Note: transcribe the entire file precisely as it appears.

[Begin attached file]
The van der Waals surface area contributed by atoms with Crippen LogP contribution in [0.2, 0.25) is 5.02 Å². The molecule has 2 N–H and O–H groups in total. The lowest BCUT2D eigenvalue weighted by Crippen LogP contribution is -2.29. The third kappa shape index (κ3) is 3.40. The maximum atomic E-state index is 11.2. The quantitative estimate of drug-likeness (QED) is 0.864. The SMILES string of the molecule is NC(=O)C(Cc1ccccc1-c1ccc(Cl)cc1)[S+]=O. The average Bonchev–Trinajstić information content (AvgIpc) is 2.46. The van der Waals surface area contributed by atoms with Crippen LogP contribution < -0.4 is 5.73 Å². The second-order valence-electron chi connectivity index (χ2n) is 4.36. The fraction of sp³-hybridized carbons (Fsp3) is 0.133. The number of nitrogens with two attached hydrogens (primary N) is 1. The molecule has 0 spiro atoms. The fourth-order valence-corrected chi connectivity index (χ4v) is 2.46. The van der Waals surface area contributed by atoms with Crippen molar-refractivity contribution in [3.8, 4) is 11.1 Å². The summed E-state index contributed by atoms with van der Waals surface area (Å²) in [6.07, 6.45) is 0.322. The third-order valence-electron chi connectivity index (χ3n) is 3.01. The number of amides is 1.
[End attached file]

The van der Waals surface area contributed by atoms with Crippen LogP contribution in [0.2, 0.25) is 5.02 Å². The molecule has 2 N–H and O–H groups in total. The lowest BCUT2D eigenvalue weighted by Crippen LogP contribution is -2.29. The third kappa shape index (κ3) is 3.40. The maximum atomic E-state index is 11.2. The quantitative estimate of drug-likeness (QED) is 0.864. The SMILES string of the molecule is NC(=O)C(Cc1ccccc1-c1ccc(Cl)cc1)[S+]=O. The average Bonchev–Trinajstić information content (AvgIpc) is 2.46. The van der Waals surface area contributed by atoms with Crippen LogP contribution < -0.4 is 5.73 Å². The second-order valence-electron chi connectivity index (χ2n) is 4.36. The fraction of sp³-hybridized carbons (Fsp3) is 0.133. The number of nitrogens with two attached hydrogens (primary N) is 1. The molecule has 0 spiro atoms. The fourth-order valence-corrected chi connectivity index (χ4v) is 2.46. The van der Waals surface area contributed by atoms with Crippen molar-refractivity contribution in [3.8, 4) is 11.1 Å². The summed E-state index contributed by atoms with van der Waals surface area (Å²) in [6.07, 6.45) is 0.322. The third-order valence-electron chi connectivity index (χ3n) is 3.01. The number of amides is 1.